Easter concerts London 2016
Before the Easter eggs, the music: London Easter concerts feature both traditional, classical works and new pieces
And it continues to do so, with modern composers such as James MacMillan adding to the great sacred works by Handel, Bach and others. While the two Passions by Bach are cornerstones of Easter music, and performances of these abound, there are other contemplative works that bring a welcome astringency before breaking into the chocolate, and which, while based on the New Testament account of Christ’s betrayal and crucifixion, or on liturgical texts such as the requiem mass, speak to those of all faiths and none.
The characters in the Passion - Christ himself, his enemies and his friends - give composers wonderful opportunities to create personalities in their writing, and audiences readily recognise the emotions portrayed, from the impatient curiosity of the opening bars of Bach’s St Matthew Passion, or the personal grief in his St John Passion, to the confidence of the closing pages of Handel’s Messiah.
The dividing line between oratorio and opera is often hard to distinguish, and the modern practice of staging Handel’s oratorios, in particular, on the operatic stage has blurred the divide even more. While the works recommended below are staged in the concert hall, they all have elements of dynamic drama that can make even a familiar story gripping.
J S Bach St Matthew Passion, Royal Festival Hall
Sunday 20 March 11AM
Tenor Toby Spence
For more than 80 years the Bach Choir has sung Bach’s towering oratorio St Matthew Passion at Easter. The work is highly complex, and calls for a double choir and a divided orchestra with some rarely heard instruments, such as the haunting oboe da caccia. But the drama of the text and the unfolding story of the Passion of Christ speaks across the generations and beyond the sacred, touching all who listen with its searing story of a young man misunderstood and misjudged. This year the Bach Choir sings the two parts of the work either side of a long lunch interval, so taking the musical journey further.
David Hill conducts the Bach Choir and Florilegium with soloists Toby Spence (Evangelist), Matthew Best (Christ), Sophie Bevan (soprano), Jennifer Johnston (mezzo-soprano), Nicky Spence (tenor), Henk Neven (bass).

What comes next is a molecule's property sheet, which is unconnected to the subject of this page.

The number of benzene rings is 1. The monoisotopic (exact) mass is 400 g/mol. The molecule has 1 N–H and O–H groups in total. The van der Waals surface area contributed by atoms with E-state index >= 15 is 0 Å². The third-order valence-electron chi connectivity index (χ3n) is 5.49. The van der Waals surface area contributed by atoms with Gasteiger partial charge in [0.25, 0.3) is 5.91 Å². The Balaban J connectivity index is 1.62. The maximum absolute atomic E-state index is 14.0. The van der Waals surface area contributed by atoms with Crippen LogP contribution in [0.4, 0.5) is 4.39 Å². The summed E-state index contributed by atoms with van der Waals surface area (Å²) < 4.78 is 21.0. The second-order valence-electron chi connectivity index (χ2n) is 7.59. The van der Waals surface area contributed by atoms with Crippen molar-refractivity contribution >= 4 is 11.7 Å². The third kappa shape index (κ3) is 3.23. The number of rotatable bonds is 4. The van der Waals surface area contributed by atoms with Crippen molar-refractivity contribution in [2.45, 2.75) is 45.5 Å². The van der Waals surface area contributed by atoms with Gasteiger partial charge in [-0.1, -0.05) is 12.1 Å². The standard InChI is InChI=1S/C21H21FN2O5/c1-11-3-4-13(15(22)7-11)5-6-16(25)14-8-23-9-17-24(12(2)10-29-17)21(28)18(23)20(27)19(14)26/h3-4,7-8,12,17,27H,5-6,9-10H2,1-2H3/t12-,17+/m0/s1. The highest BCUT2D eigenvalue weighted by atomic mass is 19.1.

Handel Messiah, Royal Albert Hall
Friday 25 March 2.30PM
Soprano Mary Bevan. Picture: Victoria Cadisch
Easter concerts London 2016e Royal Choral Society, formed for the opening of the Royal Albert Hall in 1871, believes it has sung Messiah more than any other choir - some 280 times. While often sung at Christmas, the three-part oratorio belongs properly to Easter - and that’s certainly when it was performed in Handel’s lifetime, the first performance of this perenially loved work being given on Good Friday 1742 in Dublin.
Richard Cooke conducts the Royal Choral Society and Royal Philharmonic Orchestra with soloists Mary Bevan (soprano), Madeleine Shaw (mezzo-soprano), Jamie MacDougall (tenor), Simon Bailey (bass).
James MacMillan Seven Last Words from the Cross, Barbican Hall
Friday 25 March 6PM
Britten Sinfonia, photoby B Ealovega
The Scottish composer James MacMillan is noted for his sacred music, and his Seven Last Words from the Cross - actually not single words but the final phrases of the dying Christ - was commissioned by BBC Television and first screened in seven nightly episodes during Holy Week in 1994. Here they are performed with Byrd’s Miserere Mei, Bach’s cantata O Jesu Christ, Mein’s Lebens Licht and the Chamber Symphony by Shostakovich
Eamonn Dougan conducts the Britten Sinfonia and Britten Sinfonia Voices.
Fauré Requiem, St James’s Church, Piccadilly
Friday 25 March 6.30PM
The tender Requiem by Fauré is performed with other contemplative music, including Purcell’s dignified Music for the Funeral of Queen Mary and the Requiem by British 20th-century composer Herbert Howells.
Ivor Setterfield conducts the New London Singers, with Michael Higgins (organ).
J.S. Bach St John Passion by Candlelight, St Martin-in-the-Fields
Friday 25 March 7.30PM
Bach’s highly personal and affecting account of the Passion story, sung in German and with its lingering instrumental obligatos and precision of scale, fits perfectly into this intimate and atmospheric church
Andrew Earis conducts the St Martin’s Voices and St Martin’s Consort.